Rupert Christiansen in the Daily Telegraph ( March 11, 2013 ) gave it 4 stars and, while having some reservations about the loss of the third act and the modern setting, praised both singers and orchestra ending with "Robust, virile and emotionally charged, this is yet another Donizetti opera which proves those upturned noses [of the cognoscenti] unjustified".  William Hartson (The Express, March 20, 2013) was also very impressed commenting that "Yet it is in the quality of the singing and acting that this ETO production is most impressive" and summarising "Revivals of forgotten opera always run the risk of demonstrating why they were forgotten in the first place, but this revival of Donizetti's siege is a real success and the ETO deserve our thanks and congratulations". However, George Hall (The Guardian, March 11, 2013) was rather less happy with it mainly on account of the removal of the final act although he found much to like in the singing and commented that "Jeremy Silver conducts a capable performance, in which Donizetti's score – or at least what remains of it – holds the attention".

The following is a comment on the performance at the Northcott Theatre, Exeter on March 22, 2013,  by Russell Burdekin.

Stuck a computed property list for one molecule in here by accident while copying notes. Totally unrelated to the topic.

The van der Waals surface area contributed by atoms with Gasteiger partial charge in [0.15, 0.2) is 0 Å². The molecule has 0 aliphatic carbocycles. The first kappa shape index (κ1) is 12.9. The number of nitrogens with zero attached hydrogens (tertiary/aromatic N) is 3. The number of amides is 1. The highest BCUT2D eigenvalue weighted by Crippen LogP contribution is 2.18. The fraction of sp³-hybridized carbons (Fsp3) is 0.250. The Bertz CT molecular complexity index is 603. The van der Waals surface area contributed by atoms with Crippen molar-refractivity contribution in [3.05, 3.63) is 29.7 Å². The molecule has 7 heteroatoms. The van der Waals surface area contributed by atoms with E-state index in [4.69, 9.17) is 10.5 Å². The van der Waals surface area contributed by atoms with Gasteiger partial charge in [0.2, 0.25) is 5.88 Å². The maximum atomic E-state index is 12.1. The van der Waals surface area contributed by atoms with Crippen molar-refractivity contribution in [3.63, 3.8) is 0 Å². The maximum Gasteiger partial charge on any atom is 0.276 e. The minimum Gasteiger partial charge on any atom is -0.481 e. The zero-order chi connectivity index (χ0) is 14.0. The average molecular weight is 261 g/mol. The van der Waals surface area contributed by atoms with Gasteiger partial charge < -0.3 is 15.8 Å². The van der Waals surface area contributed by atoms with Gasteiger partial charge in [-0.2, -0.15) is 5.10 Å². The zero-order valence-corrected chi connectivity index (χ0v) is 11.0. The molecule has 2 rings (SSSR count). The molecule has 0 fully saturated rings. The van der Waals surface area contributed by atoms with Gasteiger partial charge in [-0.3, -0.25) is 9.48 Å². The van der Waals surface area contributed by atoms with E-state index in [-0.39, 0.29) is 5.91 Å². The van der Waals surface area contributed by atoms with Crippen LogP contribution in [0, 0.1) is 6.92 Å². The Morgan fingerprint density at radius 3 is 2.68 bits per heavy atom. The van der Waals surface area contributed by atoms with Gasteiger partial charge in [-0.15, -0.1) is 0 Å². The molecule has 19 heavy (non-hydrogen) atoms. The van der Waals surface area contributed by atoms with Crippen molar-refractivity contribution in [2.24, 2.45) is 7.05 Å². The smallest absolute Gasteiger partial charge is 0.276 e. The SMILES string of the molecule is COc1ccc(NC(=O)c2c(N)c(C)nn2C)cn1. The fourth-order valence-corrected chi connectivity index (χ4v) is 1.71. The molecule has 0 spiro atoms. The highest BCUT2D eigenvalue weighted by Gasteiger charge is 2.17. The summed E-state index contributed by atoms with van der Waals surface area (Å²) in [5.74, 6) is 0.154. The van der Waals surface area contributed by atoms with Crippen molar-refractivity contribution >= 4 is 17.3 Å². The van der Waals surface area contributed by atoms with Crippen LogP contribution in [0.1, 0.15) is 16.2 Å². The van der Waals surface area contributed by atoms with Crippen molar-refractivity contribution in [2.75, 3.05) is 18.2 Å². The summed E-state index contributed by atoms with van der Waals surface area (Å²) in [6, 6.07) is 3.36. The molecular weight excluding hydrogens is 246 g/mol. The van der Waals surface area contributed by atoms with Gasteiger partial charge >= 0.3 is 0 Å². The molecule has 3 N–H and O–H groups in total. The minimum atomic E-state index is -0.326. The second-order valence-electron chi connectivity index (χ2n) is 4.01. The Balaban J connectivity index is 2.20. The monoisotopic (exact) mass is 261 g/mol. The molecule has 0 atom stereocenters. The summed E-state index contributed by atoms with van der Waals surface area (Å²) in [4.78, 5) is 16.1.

The libretto by Salvatore Cammarano is based on the story of the six burghers of Calais who volunteered to be executed in order to raise the siege by Edward III of England.  The scene was well set with a hodgepodge of rags, a large tube and various other bits and pieces that gave an air of desperation and deprivation, which has become all too familiar on our news screens.  The opening scene was the most awkward with an unconvincing portrayal of Aurelio's attempt at stealing and then escape followed up by the chorus milling around rather too energetically while Edoardo was singing his aria (moved from the missing third act).  However, once this was out of the way, the production rarely put a foot wrong and gathered drama and pathos as it moved towards its downbeat conclusion with the six burghers going off for execution and the happy ending, when in reality they were all pardoned, failing to materialise. The singing, while possibly not touching the heights of bel canto, was very good with the duet between Aurelio (Helen Sherman) and Eleonora (Paula Sides) particularly striking.  Some nice work also from the orchestra under Jeremy Silver.